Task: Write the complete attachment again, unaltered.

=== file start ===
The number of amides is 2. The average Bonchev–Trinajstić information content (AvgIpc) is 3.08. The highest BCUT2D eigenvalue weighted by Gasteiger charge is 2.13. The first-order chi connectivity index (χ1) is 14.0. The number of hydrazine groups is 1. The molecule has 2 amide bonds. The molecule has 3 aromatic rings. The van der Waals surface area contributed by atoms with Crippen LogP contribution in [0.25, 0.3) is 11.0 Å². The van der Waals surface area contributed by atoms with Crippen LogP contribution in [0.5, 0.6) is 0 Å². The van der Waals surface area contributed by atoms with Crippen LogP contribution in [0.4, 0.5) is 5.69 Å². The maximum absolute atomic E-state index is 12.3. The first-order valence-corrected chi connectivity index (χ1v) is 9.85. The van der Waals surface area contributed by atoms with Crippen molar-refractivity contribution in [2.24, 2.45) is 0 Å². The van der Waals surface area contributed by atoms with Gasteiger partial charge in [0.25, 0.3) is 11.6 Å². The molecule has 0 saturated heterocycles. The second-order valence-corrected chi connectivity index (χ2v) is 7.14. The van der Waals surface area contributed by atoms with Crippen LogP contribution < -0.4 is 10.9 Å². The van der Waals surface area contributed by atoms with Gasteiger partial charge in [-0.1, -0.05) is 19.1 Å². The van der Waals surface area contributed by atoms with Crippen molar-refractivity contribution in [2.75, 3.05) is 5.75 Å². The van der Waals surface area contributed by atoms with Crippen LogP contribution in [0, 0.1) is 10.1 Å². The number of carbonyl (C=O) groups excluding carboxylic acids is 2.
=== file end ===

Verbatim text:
The number of amides is 2. The average Bonchev–Trinajstić information content (AvgIpc) is 3.08. The highest BCUT2D eigenvalue weighted by Gasteiger charge is 2.13. The first-order chi connectivity index (χ1) is 14.0. The number of hydrazine groups is 1. The molecule has 2 amide bonds. The molecule has 3 aromatic rings. The van der Waals surface area contributed by atoms with Crippen LogP contribution in [0.25, 0.3) is 11.0 Å². The van der Waals surface area contributed by atoms with Crippen LogP contribution in [0.5, 0.6) is 0 Å². The van der Waals surface area contributed by atoms with Crippen LogP contribution in [0.4, 0.5) is 5.69 Å². The maximum absolute atomic E-state index is 12.3. The first-order valence-corrected chi connectivity index (χ1v) is 9.85. The van der Waals surface area contributed by atoms with Crippen molar-refractivity contribution in [2.24, 2.45) is 0 Å². The van der Waals surface area contributed by atoms with Gasteiger partial charge in [0.25, 0.3) is 11.6 Å². The molecule has 0 saturated heterocycles. The second-order valence-corrected chi connectivity index (χ2v) is 7.14. The van der Waals surface area contributed by atoms with Crippen LogP contribution < -0.4 is 10.9 Å². The van der Waals surface area contributed by atoms with Gasteiger partial charge in [-0.1, -0.05) is 19.1 Å². The van der Waals surface area contributed by atoms with Crippen molar-refractivity contribution in [2.75, 3.05) is 5.75 Å². The van der Waals surface area contributed by atoms with Crippen LogP contribution in [0, 0.1) is 10.1 Å². The number of carbonyl (C=O) groups excluding carboxylic acids is 2.